There wasn't one particular book that changed my view. In the late 50s or early 60s my parents bought a set of Collier's Encyclopedia. It included a Bibliography, Index, Yearbooks and a set of 10 children's books that had poetry, biographies, adventures, and animal stories.

    In addition to using the volumes for school projects, my brother and I devoured them for entertainment and enlightenment. Our first library was a bookmobile, and when the town library was built it wasn't much larger.

    I remember sitting on the front porch, browsing through an encyclopedia volume or yearbook chosen at random, reading about all sorts of things. This could account for me having what my husband refers to as a "fly paper brain." You know, I threw lots of stuff at it and it's fun to find out what stuck.

  32. Another encyclopedia reader here! Actually, my siblings and I all enjoyed reading the encyclopedia. (The Dork Family of CT:-)

    I read those blue biographies and I wouldn't be surprised if I read all the ones our library had. I know I read a lot of other non-fiction but I don't remember the titles. We were required to read a certain number of fiction titles and a certain number of non-fiction titles. I always wanted to read EVERYTHING and generally had trouble narrowing it down.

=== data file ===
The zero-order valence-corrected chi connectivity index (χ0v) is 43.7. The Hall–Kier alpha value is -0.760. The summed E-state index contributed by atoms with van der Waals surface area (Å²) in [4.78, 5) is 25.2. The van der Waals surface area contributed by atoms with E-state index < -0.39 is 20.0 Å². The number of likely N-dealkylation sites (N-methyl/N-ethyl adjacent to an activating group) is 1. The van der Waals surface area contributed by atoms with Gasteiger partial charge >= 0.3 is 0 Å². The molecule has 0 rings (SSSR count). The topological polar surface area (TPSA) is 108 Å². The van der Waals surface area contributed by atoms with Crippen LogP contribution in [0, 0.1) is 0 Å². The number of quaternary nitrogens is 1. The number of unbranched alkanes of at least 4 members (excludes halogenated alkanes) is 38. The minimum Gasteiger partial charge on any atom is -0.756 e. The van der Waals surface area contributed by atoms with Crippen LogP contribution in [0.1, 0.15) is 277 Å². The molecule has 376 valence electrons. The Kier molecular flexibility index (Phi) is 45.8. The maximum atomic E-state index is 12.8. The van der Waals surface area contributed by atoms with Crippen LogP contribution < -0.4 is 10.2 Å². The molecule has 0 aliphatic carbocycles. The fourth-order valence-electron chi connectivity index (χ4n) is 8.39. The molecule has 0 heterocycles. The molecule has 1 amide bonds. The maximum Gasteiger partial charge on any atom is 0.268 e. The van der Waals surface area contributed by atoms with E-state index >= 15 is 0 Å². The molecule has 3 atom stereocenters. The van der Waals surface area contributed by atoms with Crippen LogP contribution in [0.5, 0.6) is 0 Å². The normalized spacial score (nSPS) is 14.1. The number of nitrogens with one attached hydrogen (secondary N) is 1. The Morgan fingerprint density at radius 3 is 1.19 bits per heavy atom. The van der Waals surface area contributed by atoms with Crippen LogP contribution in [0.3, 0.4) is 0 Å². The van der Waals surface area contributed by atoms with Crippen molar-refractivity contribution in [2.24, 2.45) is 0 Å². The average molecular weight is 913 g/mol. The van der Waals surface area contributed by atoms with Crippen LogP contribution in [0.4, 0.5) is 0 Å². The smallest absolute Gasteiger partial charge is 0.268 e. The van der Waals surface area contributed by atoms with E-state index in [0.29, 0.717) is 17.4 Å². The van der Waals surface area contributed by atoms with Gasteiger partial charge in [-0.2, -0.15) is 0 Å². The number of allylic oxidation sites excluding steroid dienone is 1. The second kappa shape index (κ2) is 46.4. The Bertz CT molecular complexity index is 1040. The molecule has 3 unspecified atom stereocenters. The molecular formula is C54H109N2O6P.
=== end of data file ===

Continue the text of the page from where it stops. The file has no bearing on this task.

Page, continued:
I always read atlases, too, and I still do. I would study the maps and pick out places where I wanted to visit or live. I memorized place names that sounded unusual to me. I would wonder how some places got their names. This is probably why I also read some travel guides.

  33. The little blue (grey?) books were my favorites. I read all of them and cried when there were no more new ones. Auntie-Mom said, "More books lie ahead." She was right, of course. But I reread them a few times, anyway.

  34. My mother - an English teacher in the mid 30s - always said we had to go to the original source (library) for information so no encyclopedias for us. We had to read them at our friends! When our youngest son was born we bought a set, plus the kid's version, and signed up for what seemed like a gazillion payments. Mom was dumbfounded! But when she saw the kids reading them - us included - and would hear the thump of them falling on the floor as the kids fell asleep she apologized. Imagine her surprise and delight if she knew what the internet now brings us. I wish she was still here to see all the places you can now find the "original source" right at our fingertips.
    I miss you, mom.

  35. Oh, Hank, Kon-Tiki! Wow! Yes! I lived that voyage with him when I was a kid!

  36. Triss, Dorothy Canfield Fisher, yes. I don't remember this book, but read many by her when I was a kid. And how lucky to hear Isaac Asimov in person. Right now, I'm writing a grant for a big Texas book tour in a few months and remembering what his wife said of him--"There are two Isaac Asimovs. One loves to meet readers and accepts all kinds of invitation all over the place. The other will not fly. I am married to both."

    And Lucy, I loved CADDIE WOODLAWN, and usually when I mention her, no one knows who I'm talking about!

    Triss, I already have your book on my list. Congratulations on your launch tonight.

  37. Hank, that was so unfair of your teacher to exclude those books!